• cicadasinmay Says:

        Oh, correction: there were some pretty unassertive guys in (G-rated female audience romance game) Harukanaru Toki no Naka de. I liked them too. But I think it’s more widespread/extreme in female characters — I’m thinking of those characters who stutter and mumble so much that it is a lot of work to understand their dialog. (And hey, communication requires effort on both sides, but that is real life. Media is generally supposed to make it easy for the consumer.) Oh, I found an example, and not even in a harem show: Hinata from Naruto. (I actually like Hinata because I relate to her, except for the way she has always idolized Naruto, which annoys me, because by doing so she rejects her entire character.)

  2. Keathwick Says:

    I always found Hinata rather adorable, but Naruto has a rather pervasive tendency to make sure that its female characters never really get to succeed in any meaningful way, even while everyone stands back and talks about how “strong” a female character is–as they watch her fail (or show some specifically “female” strength not related to action). Not that that’s new for shounen fighting manga/anime. Which is a shame, because I like shounen fighting shows. At least the fighter-girl in Flame of Recca can competently fight female enemies (or she can in the early arcs; I’ve never finished out the series).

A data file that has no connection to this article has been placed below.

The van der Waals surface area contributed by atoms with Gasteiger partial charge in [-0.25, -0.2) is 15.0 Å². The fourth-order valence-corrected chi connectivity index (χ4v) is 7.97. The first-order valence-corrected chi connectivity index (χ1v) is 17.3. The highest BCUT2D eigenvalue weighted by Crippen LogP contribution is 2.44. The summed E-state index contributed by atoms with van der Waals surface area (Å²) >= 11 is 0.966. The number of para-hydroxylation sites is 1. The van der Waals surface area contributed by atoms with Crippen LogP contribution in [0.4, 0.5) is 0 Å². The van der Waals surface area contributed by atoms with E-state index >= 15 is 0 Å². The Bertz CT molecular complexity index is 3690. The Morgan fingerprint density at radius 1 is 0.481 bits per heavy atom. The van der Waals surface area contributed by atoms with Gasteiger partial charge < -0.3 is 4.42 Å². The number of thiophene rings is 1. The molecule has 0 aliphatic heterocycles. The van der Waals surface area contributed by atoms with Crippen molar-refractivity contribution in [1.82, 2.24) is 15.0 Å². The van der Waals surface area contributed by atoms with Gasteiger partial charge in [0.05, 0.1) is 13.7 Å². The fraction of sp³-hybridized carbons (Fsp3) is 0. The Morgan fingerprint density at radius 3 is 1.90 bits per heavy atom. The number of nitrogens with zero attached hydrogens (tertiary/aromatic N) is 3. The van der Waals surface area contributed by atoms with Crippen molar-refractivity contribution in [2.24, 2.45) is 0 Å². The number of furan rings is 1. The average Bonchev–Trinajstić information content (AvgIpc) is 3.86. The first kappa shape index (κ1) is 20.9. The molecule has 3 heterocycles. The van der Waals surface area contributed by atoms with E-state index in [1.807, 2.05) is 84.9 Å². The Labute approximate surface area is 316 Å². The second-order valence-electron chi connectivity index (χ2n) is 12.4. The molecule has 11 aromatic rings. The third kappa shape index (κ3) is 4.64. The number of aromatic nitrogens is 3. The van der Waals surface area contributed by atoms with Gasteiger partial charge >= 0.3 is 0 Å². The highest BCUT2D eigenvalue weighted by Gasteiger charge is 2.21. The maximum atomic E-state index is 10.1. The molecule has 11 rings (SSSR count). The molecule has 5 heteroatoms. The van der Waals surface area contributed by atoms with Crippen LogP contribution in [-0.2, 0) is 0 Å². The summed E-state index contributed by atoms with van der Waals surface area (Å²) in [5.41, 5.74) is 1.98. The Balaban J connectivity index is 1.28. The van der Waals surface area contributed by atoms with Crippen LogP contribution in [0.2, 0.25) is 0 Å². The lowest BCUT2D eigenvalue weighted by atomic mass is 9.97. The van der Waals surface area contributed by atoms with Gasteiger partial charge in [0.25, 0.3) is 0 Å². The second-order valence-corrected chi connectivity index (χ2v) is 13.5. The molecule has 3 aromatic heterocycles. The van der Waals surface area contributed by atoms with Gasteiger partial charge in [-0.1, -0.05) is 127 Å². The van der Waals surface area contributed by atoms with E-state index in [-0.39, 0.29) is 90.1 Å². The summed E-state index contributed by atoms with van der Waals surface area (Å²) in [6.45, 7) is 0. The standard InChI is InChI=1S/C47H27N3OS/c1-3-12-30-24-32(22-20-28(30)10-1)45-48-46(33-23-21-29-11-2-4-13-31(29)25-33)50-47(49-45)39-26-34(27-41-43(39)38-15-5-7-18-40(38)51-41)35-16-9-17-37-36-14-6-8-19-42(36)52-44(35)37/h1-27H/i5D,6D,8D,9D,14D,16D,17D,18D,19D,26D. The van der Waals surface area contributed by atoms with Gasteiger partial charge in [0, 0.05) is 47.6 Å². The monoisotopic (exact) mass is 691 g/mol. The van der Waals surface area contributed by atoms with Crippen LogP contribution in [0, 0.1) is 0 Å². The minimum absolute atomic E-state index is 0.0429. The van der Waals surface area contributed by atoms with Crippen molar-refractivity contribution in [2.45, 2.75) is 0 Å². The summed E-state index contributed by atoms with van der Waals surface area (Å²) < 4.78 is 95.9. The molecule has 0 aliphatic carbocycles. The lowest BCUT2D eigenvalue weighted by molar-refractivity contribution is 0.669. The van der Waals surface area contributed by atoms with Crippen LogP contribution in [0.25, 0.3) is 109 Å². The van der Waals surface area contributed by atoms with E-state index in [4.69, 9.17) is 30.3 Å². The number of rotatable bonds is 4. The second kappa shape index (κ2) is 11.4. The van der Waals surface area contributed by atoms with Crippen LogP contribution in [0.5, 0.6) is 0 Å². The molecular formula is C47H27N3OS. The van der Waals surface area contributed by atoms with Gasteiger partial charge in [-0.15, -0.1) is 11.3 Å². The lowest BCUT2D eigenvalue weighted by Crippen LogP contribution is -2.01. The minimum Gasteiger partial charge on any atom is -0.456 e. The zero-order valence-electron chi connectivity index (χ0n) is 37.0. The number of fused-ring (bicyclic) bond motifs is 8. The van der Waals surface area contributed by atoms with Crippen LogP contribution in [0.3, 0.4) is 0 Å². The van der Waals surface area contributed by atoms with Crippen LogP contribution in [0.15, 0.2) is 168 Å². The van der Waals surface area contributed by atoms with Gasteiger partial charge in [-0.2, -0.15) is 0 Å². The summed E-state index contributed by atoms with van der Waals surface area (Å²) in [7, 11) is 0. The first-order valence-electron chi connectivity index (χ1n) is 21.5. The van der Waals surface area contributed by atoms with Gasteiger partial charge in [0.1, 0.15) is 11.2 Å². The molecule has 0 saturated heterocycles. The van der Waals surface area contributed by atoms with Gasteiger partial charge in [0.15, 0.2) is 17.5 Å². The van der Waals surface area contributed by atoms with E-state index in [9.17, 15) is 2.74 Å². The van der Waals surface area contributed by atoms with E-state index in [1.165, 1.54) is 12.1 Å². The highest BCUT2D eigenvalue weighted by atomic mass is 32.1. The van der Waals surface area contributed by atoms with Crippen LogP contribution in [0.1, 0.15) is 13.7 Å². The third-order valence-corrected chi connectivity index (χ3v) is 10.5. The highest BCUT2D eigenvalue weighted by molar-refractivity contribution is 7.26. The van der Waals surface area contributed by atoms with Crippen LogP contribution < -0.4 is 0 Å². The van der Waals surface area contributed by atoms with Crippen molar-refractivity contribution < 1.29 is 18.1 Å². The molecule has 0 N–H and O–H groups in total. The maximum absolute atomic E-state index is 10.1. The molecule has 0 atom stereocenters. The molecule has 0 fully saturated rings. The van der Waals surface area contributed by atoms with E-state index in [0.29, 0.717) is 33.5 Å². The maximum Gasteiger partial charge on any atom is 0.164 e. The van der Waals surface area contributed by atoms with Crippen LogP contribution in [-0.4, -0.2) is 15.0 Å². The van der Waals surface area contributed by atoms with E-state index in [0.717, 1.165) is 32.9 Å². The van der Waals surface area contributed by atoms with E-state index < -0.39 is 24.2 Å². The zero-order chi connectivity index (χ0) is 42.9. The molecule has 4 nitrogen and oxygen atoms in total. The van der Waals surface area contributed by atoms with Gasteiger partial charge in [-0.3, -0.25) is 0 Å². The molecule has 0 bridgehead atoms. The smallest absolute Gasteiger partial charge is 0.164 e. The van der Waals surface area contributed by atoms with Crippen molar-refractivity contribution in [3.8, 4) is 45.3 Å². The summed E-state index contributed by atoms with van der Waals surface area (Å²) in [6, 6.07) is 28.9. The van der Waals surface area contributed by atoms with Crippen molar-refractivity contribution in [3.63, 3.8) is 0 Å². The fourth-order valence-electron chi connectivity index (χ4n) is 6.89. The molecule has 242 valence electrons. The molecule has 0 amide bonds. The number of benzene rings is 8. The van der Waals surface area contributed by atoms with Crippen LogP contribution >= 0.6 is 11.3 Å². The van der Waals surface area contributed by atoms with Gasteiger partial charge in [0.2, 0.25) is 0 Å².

Oh, Hana Yori Dango. Spoiler alert: At one point, one of the main male “love interest” characters actually gets a bunch of guys to attack the female lead. It’s made pretty clear that it would have been a rape scene. Someone else rescues her. I have heard from someone who likes the series that he proves his not-rapistness later by backing off from raping her outright (and why waas he trying in the first place?), but as far as I’m concerned, setting up a girl to be raped pretty much makes you a rapist. Hana Yori Dango also has what is in some ways the even more disturbing trope of parents who are presented as “good people” even as they basically sell their daughter, because of course it’s understandable that you would ignore your own daughter’s feelings and set her up to get repeatedly abused as long as you thought it would lead to her marrying into money.